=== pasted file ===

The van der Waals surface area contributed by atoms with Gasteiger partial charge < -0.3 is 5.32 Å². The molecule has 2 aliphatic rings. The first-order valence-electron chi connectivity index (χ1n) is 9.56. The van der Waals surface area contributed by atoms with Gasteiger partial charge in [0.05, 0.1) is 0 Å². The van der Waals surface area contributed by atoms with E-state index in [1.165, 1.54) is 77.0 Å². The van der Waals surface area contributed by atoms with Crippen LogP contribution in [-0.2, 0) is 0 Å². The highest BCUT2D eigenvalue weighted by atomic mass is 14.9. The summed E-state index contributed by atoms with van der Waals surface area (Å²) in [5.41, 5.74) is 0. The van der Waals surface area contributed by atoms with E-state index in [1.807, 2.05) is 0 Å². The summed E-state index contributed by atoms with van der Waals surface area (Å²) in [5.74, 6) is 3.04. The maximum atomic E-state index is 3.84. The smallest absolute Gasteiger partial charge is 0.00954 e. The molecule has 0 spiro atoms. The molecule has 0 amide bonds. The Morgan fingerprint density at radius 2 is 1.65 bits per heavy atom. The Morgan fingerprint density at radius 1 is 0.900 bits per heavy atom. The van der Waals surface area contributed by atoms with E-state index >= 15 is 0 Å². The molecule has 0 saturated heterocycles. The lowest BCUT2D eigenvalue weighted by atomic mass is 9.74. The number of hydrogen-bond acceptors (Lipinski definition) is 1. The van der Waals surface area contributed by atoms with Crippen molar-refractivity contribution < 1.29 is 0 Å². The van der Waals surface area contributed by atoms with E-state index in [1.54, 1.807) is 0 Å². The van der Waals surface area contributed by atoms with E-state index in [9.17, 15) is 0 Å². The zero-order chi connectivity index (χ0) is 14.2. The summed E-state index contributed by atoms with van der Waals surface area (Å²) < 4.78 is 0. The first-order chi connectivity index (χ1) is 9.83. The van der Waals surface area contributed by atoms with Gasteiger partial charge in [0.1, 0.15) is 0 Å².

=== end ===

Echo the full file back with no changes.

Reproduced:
The van der Waals surface area contributed by atoms with Gasteiger partial charge < -0.3 is 5.32 Å². The molecule has 2 aliphatic rings. The first-order valence-electron chi connectivity index (χ1n) is 9.56. The van der Waals surface area contributed by atoms with Gasteiger partial charge in [0.05, 0.1) is 0 Å². The van der Waals surface area contributed by atoms with E-state index in [1.165, 1.54) is 77.0 Å². The van der Waals surface area contributed by atoms with Crippen LogP contribution in [-0.2, 0) is 0 Å². The highest BCUT2D eigenvalue weighted by atomic mass is 14.9. The summed E-state index contributed by atoms with van der Waals surface area (Å²) in [5.41, 5.74) is 0. The van der Waals surface area contributed by atoms with E-state index in [1.807, 2.05) is 0 Å². The summed E-state index contributed by atoms with van der Waals surface area (Å²) in [5.74, 6) is 3.04. The maximum atomic E-state index is 3.84. The smallest absolute Gasteiger partial charge is 0.00954 e. The molecule has 0 spiro atoms. The molecule has 0 amide bonds. The Morgan fingerprint density at radius 2 is 1.65 bits per heavy atom. The Morgan fingerprint density at radius 1 is 0.900 bits per heavy atom. The van der Waals surface area contributed by atoms with E-state index >= 15 is 0 Å². The molecule has 0 saturated heterocycles. The lowest BCUT2D eigenvalue weighted by atomic mass is 9.74. The number of hydrogen-bond acceptors (Lipinski definition) is 1. The van der Waals surface area contributed by atoms with Crippen molar-refractivity contribution < 1.29 is 0 Å². The van der Waals surface area contributed by atoms with E-state index in [1.54, 1.807) is 0 Å². The van der Waals surface area contributed by atoms with E-state index in [9.17, 15) is 0 Å². The zero-order chi connectivity index (χ0) is 14.2. The summed E-state index contributed by atoms with van der Waals surface area (Å²) < 4.78 is 0. The first-order chi connectivity index (χ1) is 9.83. The van der Waals surface area contributed by atoms with Gasteiger partial charge in [0.1, 0.15) is 0 Å².